|Mga Kweba ng Tabon|
Apparent skull carved in rock above main entrance
|Alternate name||Tabon Cave Complex|
|Location||Quezon, Palawan, Philippines|
|Management||National Museum of the Philippines|
The Tabon Caves, dubbed as the Philippines' Cradle of Civilization, are a set of caves located on Lipuun Poiny, north of Quezon municipality, in the south western part of the province of Palawan on Palawan Island, in the Philippines. The caves are named after the Tabon Scrubfowl. It is bordered on the south by the town proper of Quezon, Bgy. Panitian on the west, and the South China Sea on the north and east. Out of the total 215 caves known to exist on Lipuun Point, the Tabon Caves complex has 29 explored caves where only seven of which are open for public viewing. The major caves open to the public are Tabon Cave, Diwata Cave, Igang Cave, and Liyang Cave. The Tabon Man was discovered in the caves, one of the oldest remnants of human inhabitants found in the Philippines. Other remains that were excavated have remained onsite and have yet to be examined in detail.
The caves were discovered by Dr. Robert B. Fox and his team from the National Museum of the Philippines in 1962. The greatest find of the team is a skull cap remains of the Tabon Man found in the cave which is believed to be approximately 22,000-24,000 years old. The team also found burial jars, like the Manunggul Jar (another National Cultural Treasure) earthenware, jade ornaments and other jewelry, stone tools, animal bones, and human fossils dating back to 47,000 years ago, earliest human remains found in the Philippines.The archaeological finds indicate habitation from 50,000 to 700 years ago while the limestone formation in the reservation dates back from 25 million years ago, or the Lower Middle Miocene Period, based on geological studies.
The Lipuun Point Reservation, covering a 138-hectare island connected to the Palawan mainland by a mangrove forest, was declared a Site Museum Reservation in April 1972 and was made a priority site for tourism development in 1991 for its natural and cultural heritage.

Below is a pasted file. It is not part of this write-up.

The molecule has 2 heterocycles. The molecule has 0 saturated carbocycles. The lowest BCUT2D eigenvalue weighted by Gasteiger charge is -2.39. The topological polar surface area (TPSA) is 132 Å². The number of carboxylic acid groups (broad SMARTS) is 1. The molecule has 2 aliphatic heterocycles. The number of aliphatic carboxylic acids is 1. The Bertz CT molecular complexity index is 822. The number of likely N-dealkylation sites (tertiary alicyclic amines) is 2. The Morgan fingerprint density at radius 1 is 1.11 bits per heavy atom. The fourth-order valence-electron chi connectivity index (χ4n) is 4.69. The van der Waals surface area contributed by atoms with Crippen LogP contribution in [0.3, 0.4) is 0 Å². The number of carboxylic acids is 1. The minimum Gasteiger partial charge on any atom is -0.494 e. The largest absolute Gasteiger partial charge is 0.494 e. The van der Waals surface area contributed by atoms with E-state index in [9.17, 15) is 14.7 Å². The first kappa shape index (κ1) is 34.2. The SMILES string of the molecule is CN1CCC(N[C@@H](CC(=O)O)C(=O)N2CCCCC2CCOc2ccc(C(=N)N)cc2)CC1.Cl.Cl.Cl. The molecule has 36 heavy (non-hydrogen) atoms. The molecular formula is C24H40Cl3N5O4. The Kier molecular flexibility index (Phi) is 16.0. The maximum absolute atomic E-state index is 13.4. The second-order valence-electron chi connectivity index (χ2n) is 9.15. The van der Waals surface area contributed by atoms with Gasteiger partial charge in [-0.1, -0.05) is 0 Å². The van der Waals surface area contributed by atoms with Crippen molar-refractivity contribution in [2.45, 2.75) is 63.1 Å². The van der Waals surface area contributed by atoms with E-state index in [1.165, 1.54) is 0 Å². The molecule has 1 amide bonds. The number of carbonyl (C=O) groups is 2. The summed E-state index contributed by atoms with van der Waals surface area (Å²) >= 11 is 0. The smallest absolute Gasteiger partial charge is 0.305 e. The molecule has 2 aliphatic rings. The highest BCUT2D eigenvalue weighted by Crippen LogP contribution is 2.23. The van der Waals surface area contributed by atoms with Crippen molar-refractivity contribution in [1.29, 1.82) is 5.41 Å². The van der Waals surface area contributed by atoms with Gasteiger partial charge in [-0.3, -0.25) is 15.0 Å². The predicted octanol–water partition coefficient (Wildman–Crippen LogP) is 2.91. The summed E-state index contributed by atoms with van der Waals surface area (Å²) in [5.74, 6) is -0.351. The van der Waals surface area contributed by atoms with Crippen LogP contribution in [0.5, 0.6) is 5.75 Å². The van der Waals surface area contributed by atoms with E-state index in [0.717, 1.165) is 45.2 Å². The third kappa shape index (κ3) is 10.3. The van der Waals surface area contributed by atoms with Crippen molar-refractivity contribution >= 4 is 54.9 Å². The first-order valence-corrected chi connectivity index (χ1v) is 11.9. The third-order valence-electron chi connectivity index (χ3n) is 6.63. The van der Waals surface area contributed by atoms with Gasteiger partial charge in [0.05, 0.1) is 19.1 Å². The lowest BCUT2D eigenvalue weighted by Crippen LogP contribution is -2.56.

Igang Cave Findings
Igang is one of the upper caves and one of the longest of the complex. It appears to have been the primary burial site and most of the burial jars were found here. Until 2013 no one gave any particular notice to the large brown and green forms that ring the inner entrance to the cave. However, an American tourist named Philip Maise, after closely reviewing cave photographs realized that he may be looking at large sculptures of Asian elephants. Asian elephants are still present on the neighboring island of Borneo.The sculptures themselves appear to have been made from an ancient form of cement. During the last ice age, they could have walked to Palawan.
- Mendoza, Victoria Asuncion (August 7, 2012). "Tabon Cave in Palawan declared Nat'l Cultural Treasure". Philippine Information Agency. Retrieved September 2, 2014.
- "Philippine Caves Declared National Cultural Treasure". Caving News. August 8, 2012. Retrieved September 4, 2014.
- "Tabon Caves: Site of an important Philippine archaeological discovery". Palawan Council for Sustainable Development. Retrieved 1 February 2009.
- "Tabon Cave in Palawan: A national treasure". August 15, 2014. Retrieved September 4, 2014.
- "The Tabon Cave Complex and all of Lipuun". UNESCO World Heritage Centre. 16 May 2006. Retrieved 1 February 2009.
|Wikimedia Commons has media related to Tabon Caves.|
- Tabon Cave Story Video of caves.
- National Museum of the Philippines Anthropology Section.
- Arts of the Philippines Article on the Manunggul Jar